Nick Ferrari 7am - 10am
This Is How Farage Can Win Over Eurosceptic Poles
15 April 2016, 10:37 | Updated: 15 September 2016, 15:37
Watch as a Polish caller tells Nigel Farage exactly what eurosceptics need to do to win the support of his countrymen who live in Britain.
The UKIP leader was taking calls from LBC listeners when Pavel told him where eurosceptics are scaring away support from Polish nationals.
"I'm Polish, I've been living here in the UK for nine years. I'm actually going to vote for Britain to leave the EU because I passionately hate it. I believe it should be destroyed," Pavel said.
"But I would like to ask you this question, What is going to happen to EU citizens living here in Britain? Will we have to reapply for some kind of leave to remain, job permit and so on?"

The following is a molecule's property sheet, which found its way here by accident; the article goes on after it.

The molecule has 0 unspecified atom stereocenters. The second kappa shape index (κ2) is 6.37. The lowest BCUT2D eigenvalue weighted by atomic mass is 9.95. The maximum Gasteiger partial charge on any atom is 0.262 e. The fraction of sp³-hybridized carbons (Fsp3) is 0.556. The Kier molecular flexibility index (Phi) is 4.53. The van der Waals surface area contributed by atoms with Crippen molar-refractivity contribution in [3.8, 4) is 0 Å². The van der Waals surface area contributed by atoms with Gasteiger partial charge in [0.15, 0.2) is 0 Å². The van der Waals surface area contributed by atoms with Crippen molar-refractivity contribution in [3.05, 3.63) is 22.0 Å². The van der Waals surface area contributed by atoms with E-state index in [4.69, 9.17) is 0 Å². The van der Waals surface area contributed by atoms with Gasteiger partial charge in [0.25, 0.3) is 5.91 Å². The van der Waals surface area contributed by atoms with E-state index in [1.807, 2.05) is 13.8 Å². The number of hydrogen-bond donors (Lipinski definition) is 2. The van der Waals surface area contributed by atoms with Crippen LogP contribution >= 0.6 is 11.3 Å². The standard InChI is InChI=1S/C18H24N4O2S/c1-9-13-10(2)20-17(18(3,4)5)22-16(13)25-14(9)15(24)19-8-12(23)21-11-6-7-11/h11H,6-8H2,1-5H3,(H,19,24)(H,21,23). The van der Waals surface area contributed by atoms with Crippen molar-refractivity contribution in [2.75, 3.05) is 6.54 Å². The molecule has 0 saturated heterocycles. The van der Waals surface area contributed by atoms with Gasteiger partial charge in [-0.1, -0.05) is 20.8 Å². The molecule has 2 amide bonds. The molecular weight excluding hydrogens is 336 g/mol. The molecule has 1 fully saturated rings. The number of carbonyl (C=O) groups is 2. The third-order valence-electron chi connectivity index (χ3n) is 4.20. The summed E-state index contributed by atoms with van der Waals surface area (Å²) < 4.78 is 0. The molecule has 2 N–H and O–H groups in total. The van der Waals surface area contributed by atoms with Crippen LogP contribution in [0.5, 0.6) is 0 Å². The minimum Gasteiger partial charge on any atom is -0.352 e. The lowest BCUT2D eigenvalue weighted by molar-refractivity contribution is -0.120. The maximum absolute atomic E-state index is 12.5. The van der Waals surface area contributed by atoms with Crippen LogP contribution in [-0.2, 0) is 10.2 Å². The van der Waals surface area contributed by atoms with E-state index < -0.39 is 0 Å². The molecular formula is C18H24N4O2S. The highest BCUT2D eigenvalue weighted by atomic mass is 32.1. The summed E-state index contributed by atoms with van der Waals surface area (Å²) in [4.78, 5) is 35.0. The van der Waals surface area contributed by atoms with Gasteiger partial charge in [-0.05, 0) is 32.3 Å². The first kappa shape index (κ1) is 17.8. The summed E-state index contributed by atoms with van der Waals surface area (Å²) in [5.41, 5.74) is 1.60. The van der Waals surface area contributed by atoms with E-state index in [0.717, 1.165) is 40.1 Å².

"Well Pavel, anyone who comes to this country legally, is here legally, and therefore of course, will be staying," Farage responded.
"But what we will do in the future is be much stricter about who can come, because one of the one of the problems Pavel is this, that we have opened up the doors to ten former communist countries, one of which is yours, and because so many of them have come, we have effectively closed the doors to people coming from New Zealand or India or other parts of the world with whom historically we have had very close links."
"So it won't be as easy, for people to do what you have done and come to the United Kingdom, and we will have a proper system in place, based upon the principles that Australia uses, that you will have to show us that you have a trade or skill you can bring, that you haven't got a criminal record and that you're prepared to pay for your own health insurance for the first few years."
But Pavel gave Farage some key advice for him to win over the backing of Eurosceptic poles in Britain.
"Well I'm just thinking that you should pitch that to the EU citizens, who live here in Britain, You should tell them what is going to happen because they are uncertainty may swing their vote, they may vote to stay in the EU because they will be uncertain of their future."